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Attack on Jewish cemetery stirs outrage in France
Updated: 2004-08-11 02:35

Vandals daubed swastikas and slogans on 56 graves and a war memorial in a Jewish cemetery in eastern France, the latest in a spate of attacks on Jewish, Muslim and Christian property that have shocked France.

Police officers inspect graves desecrated by vandals with Nazi swastikas and graffiti in a Jewish cemetery in Lyon, France August 10, 2004. [Reuters]

The attackers also used black paint to scrawl slogans glorifying Nazi dictator Adolf Hitler and declaring "Resistance to the Islamist invasion" on some of the graves on Monday evening in a cemetery in Lyon, France's second city.

President Jacques Chirac, the government, opposition and Jewish leaders on Tuesday condemned the attack, which prompted calls for tougher action to prevent such vandalism.

More than 300 tombs or graves have been desecrated in eastern France since April -- many in Jewish cemeteries but also some Muslim and a few Christian graves -- despite a drive led by Chirac to eradicate racism and protect France's tolerant image.

"It is very symbolic to see graves that bear the Star of David defaced by a swastika," Richard Wertenschlag, Lyon's chief rabbi, said at the cemetery. "It's an indescribable shock."

He noted that the attack coincided with the 60th anniversary of France's liberation from Nazi occupation in World War II and described it as an attack on the Jewish community.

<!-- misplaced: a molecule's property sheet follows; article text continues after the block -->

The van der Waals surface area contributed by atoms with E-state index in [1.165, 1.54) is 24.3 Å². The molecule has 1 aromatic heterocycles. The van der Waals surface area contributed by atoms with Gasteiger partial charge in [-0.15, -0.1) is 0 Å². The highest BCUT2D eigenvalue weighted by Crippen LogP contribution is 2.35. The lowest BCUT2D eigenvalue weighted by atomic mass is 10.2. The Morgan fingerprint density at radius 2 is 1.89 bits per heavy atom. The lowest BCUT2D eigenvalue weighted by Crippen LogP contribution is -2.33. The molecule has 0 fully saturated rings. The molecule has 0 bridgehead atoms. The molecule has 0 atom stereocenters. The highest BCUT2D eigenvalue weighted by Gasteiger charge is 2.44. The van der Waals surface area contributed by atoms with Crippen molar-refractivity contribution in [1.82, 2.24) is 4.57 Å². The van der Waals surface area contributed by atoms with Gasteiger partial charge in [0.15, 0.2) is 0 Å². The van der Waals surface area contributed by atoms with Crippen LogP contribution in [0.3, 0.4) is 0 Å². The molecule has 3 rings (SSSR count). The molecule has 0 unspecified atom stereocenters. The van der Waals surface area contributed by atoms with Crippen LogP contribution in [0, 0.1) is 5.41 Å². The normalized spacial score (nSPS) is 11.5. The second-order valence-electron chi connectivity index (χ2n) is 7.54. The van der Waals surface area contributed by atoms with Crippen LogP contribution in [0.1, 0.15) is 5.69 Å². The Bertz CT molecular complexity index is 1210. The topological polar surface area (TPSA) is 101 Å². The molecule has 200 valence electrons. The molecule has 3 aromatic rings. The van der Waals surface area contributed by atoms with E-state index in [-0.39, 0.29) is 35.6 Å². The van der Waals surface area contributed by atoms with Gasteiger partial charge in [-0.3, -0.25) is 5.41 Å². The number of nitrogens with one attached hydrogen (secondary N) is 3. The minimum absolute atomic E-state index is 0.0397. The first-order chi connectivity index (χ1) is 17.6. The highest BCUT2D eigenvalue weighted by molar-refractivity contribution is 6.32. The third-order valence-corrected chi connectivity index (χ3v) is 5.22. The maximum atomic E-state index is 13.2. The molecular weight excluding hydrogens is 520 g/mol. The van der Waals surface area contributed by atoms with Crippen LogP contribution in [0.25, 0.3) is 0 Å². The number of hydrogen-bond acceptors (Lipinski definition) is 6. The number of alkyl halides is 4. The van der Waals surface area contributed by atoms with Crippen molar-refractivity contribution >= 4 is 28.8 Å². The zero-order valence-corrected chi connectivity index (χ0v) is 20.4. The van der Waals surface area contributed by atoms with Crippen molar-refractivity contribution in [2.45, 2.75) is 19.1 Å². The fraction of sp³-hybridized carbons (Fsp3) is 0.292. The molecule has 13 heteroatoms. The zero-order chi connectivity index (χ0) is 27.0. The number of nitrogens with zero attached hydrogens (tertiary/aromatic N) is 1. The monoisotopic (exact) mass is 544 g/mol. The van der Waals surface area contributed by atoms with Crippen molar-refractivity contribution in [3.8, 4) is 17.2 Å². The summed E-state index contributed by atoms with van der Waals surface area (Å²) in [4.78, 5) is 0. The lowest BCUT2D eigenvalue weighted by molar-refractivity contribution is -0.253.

Police said they were questioning two people who were in the area when a warden found the graffiti on Monday evening but had no evidence against them. They have failed to identify those responsible for the other recent attacks.

Prime Minister Jean-Pierre Raffarin said the attack was odious, Chirac called it cowardly and Justice Minister Dominique Perben visited the cemetery. All expressed solidarity with the Jewish community and vowed to fight anti-Semitism.

But patience with the authorities is running out and alarm is growing among France's 600,000 Jews and five million Muslims -- western Europe's biggest Jewish and Muslim communities.

"A crackdown is needed to make these people (attackers) realize the consequences of their acts," Wertenschlag said.

The CRIF umbrella group representing Jewish organizations appealed for more tolerance in society and said it regretted the attack on the war memorial, which honors all Jews killed in the war.

Their words echoed those of Abdellah Boussouf, rector of Strasbourg mosque, after 15 Muslim graves were desecrated in a war cemetery in the eastern city last Friday.

"I can no longer be content now with the condemnations and solidarity pledges of political rulers. I want results," he said last Saturday. "France's Muslims as a whole have the feeling they are considered second-class citizens."

France has only just ended a row with Israel after its prime minister, Ariel Sharon, urged French Jews in July to emigrate to Israel to escape "the wildest anti-Semitism."

French leaders say they have boosted protection for Jewish schools and synagogues and blame some of the recent tension on the Israeli-Palestinian conflict.

Racist and anti-Semitic acts in France soared in the first half of 2004, the Interior Ministry says, totaling 135 physical acts against Jews and 95 against other ethnic groups.

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